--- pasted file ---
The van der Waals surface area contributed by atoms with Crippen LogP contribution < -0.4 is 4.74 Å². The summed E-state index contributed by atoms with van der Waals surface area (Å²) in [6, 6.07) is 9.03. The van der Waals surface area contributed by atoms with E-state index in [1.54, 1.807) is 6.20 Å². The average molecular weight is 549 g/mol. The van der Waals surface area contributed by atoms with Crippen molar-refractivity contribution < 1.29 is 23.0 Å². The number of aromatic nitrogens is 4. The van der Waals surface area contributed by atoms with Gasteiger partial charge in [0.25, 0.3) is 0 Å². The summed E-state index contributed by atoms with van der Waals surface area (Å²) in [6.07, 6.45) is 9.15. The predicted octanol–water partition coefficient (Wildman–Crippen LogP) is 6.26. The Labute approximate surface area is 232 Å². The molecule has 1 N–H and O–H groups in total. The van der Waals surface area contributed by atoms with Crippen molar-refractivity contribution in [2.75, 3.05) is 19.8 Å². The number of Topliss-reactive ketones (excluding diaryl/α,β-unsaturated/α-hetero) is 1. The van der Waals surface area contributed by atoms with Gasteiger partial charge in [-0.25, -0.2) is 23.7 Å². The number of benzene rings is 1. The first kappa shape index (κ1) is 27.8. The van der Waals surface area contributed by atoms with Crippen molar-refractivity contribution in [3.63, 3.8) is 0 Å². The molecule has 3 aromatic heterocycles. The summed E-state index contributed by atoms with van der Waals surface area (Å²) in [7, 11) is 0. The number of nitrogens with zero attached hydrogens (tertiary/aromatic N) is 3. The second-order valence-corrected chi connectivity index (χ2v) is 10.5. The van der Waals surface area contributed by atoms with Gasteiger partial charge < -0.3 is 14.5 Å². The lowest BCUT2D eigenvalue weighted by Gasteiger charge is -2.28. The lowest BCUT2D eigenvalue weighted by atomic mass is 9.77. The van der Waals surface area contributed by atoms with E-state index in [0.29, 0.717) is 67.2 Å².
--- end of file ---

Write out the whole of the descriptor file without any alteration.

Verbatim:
The van der Waals surface area contributed by atoms with Crippen LogP contribution < -0.4 is 4.74 Å². The summed E-state index contributed by atoms with van der Waals surface area (Å²) in [6, 6.07) is 9.03. The van der Waals surface area contributed by atoms with E-state index in [1.54, 1.807) is 6.20 Å². The average molecular weight is 549 g/mol. The van der Waals surface area contributed by atoms with Crippen molar-refractivity contribution < 1.29 is 23.0 Å². The number of aromatic nitrogens is 4. The van der Waals surface area contributed by atoms with Gasteiger partial charge in [0.25, 0.3) is 0 Å². The summed E-state index contributed by atoms with van der Waals surface area (Å²) in [6.07, 6.45) is 9.15. The predicted octanol–water partition coefficient (Wildman–Crippen LogP) is 6.26. The Labute approximate surface area is 232 Å². The molecule has 1 N–H and O–H groups in total. The van der Waals surface area contributed by atoms with Crippen molar-refractivity contribution in [2.75, 3.05) is 19.8 Å². The number of Topliss-reactive ketones (excluding diaryl/α,β-unsaturated/α-hetero) is 1. The van der Waals surface area contributed by atoms with Gasteiger partial charge in [-0.25, -0.2) is 23.7 Å². The number of benzene rings is 1. The first kappa shape index (κ1) is 27.8. The van der Waals surface area contributed by atoms with Crippen molar-refractivity contribution in [3.63, 3.8) is 0 Å². The molecule has 3 aromatic heterocycles. The summed E-state index contributed by atoms with van der Waals surface area (Å²) in [7, 11) is 0. The number of nitrogens with zero attached hydrogens (tertiary/aromatic N) is 3. The second-order valence-corrected chi connectivity index (χ2v) is 10.5. The van der Waals surface area contributed by atoms with Gasteiger partial charge < -0.3 is 14.5 Å². The lowest BCUT2D eigenvalue weighted by Gasteiger charge is -2.28. The lowest BCUT2D eigenvalue weighted by atomic mass is 9.77. The van der Waals surface area contributed by atoms with E-state index in [0.29, 0.717) is 67.2 Å².